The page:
Charles Dickens

In short, he had merely a confused impression that Miss Pecksniff was not quite sisterly or kind; and being curious to set it right, accompanied her as she desired.

The house-door being opened, she went in before Tom, requesting him to follow her; and led the way to the parlour door.

'Oh, Merry!' she said, looking in, 'I am so glad you have not gone home. Who do you think I have met in the street, and brought to see you! Mr Pinch! There. Now you ARE surprised, I am sure!'

Not more surprised than Tom was, when he looked upon her. Not so much. Not half so much.

'Mr Pinch has left Papa, my dear,' said Cherry, 'and his prospects are quite flourishing. I have promised that Augustus, who is going that way, shall escort him to the place he wants. Augustus, my child, where are you?'

With these words Miss Pecksniff screamed her way out of the parlour, calling on Augustus Moddle to appear; and left Tom Pinch alone with her sister.

If she had always been his kindest friend; if she had treated him through all his servitude with such consideration as was never yet received by struggling man; if she had lightened every moment of those many years, and had ever spared and never wounded him; his honest heart could not have swelled before her with a deeper pity, or a purer freedom from all base remembrance than it did then.

'My gracious me! You are really the last person in the world I should have thought of seeing, I am sure!'

Tom was sorry to hear her speaking in her old manner. He had not expected that. Yet he did not feel it a contradiction that he should be sorry to see her so unlike her old self, and sorry at the same time to hear her speaking in her old manner. The two things seemed quite natural.

'I wonder you find any gratification in coming to see me. I can't think what put it in your head. I never had much in seeing you. There was no love lost between us, Mr Pinch, at any time, I think.'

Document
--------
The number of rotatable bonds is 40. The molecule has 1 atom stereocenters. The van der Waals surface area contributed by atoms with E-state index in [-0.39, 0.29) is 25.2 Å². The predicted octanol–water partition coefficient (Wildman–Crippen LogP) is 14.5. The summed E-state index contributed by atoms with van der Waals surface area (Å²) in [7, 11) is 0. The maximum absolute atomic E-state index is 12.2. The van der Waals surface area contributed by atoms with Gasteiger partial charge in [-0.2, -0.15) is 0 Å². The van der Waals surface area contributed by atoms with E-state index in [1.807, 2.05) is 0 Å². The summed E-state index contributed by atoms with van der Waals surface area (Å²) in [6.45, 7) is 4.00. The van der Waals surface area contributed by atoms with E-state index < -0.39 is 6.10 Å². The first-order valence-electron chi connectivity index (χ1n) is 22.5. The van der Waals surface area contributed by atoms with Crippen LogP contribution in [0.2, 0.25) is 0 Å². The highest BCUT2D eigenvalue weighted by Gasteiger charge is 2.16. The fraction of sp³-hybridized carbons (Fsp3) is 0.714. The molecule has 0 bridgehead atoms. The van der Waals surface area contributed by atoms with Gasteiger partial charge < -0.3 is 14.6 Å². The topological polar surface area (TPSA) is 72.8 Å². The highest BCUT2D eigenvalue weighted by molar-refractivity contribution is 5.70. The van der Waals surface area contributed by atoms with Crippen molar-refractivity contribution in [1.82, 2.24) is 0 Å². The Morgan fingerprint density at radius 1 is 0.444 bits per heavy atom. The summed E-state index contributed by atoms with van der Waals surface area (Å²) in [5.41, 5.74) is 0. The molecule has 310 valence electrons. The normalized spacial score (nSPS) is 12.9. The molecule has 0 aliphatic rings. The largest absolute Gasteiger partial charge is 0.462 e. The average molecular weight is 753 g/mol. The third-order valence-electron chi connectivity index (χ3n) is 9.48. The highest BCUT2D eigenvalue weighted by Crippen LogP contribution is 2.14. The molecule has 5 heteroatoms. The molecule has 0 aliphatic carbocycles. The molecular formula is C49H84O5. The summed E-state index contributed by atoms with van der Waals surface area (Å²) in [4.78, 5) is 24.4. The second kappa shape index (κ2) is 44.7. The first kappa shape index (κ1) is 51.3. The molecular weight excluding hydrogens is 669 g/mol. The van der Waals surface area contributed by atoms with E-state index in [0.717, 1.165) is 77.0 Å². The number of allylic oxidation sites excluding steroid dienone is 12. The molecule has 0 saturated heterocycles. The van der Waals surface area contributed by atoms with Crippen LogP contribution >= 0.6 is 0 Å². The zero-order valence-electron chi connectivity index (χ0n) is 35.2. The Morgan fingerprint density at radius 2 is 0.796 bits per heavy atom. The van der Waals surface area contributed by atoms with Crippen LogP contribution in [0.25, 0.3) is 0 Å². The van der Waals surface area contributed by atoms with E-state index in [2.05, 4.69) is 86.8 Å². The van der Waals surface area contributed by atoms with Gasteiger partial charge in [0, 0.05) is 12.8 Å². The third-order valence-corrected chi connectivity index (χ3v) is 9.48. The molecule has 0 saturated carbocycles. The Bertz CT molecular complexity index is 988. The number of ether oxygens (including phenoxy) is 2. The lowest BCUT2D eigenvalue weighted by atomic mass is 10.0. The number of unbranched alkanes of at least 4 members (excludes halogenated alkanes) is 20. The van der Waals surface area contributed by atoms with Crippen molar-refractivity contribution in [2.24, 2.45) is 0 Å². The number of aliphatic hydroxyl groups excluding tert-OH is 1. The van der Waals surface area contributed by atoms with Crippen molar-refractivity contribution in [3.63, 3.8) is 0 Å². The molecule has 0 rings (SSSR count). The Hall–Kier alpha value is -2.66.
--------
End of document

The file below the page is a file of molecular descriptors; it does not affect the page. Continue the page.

Her bonnet lay beside her on the sofa, and she was very busy with the ribbons as she spoke. Much too busy to be conscious of the work her fingers did.

'We never quarrelled,' said Tom.--Tom was right in that, for one person can no more quarrel without an adversary, than one person can play at chess, or fight a duel. 'I hoped you would be glad to shake hands with an old friend. Don't let us rake up bygones,' said Tom. 'If I ever offended you, forgive me.'

She looked at him for a moment; dropped her bonnet from her hands; spread them before her altered face, and burst into tears.

'Oh, Mr Pinch!' she said, 'although I never used you well, I did believe your nature was forgiving. I did not think you could be cruel.'

She spoke as little like her old self now, for certain, as Tom could possibly have wished. But she seemed to be appealing to him reproachfully, and he did not understand her.

'I seldom showed it--never--I know that. But I had that belief in you, that if I had been asked to name the person in the world least likely to retort upon me, I would have named you, confidently.'

'Would have named me!' Tom repeated.

'Yes,' she said with energy, 'and I have often thought so.'

After a moment's reflection, Tom sat himself upon a chair beside her.

'Do you believe,' said Tom, 'oh, can you think, that what I said just now, I said with any but the true and plain intention which my words professed? I mean it, in the spirit and the letter. If I ever offended you, forgive me; I may have done so, many times. You never injured or offended me. How, then, could I possibly retort, if even I were stern and bad enough to wish to do it!'

After a little while she thanked him, through her tears and sobs, and told him she had never been at once so sorry and so comforted, since she left home. Still she wept bitterly; and it was the greater pain to Tom to see her weeping, from her standing in especial need, just then, of sympathy and tenderness.

'Come, come!' said Tom, 'you used to be as cheerful as the day was long.'

'Ah! used!' she cried, in such a tone as rent Tom's heart.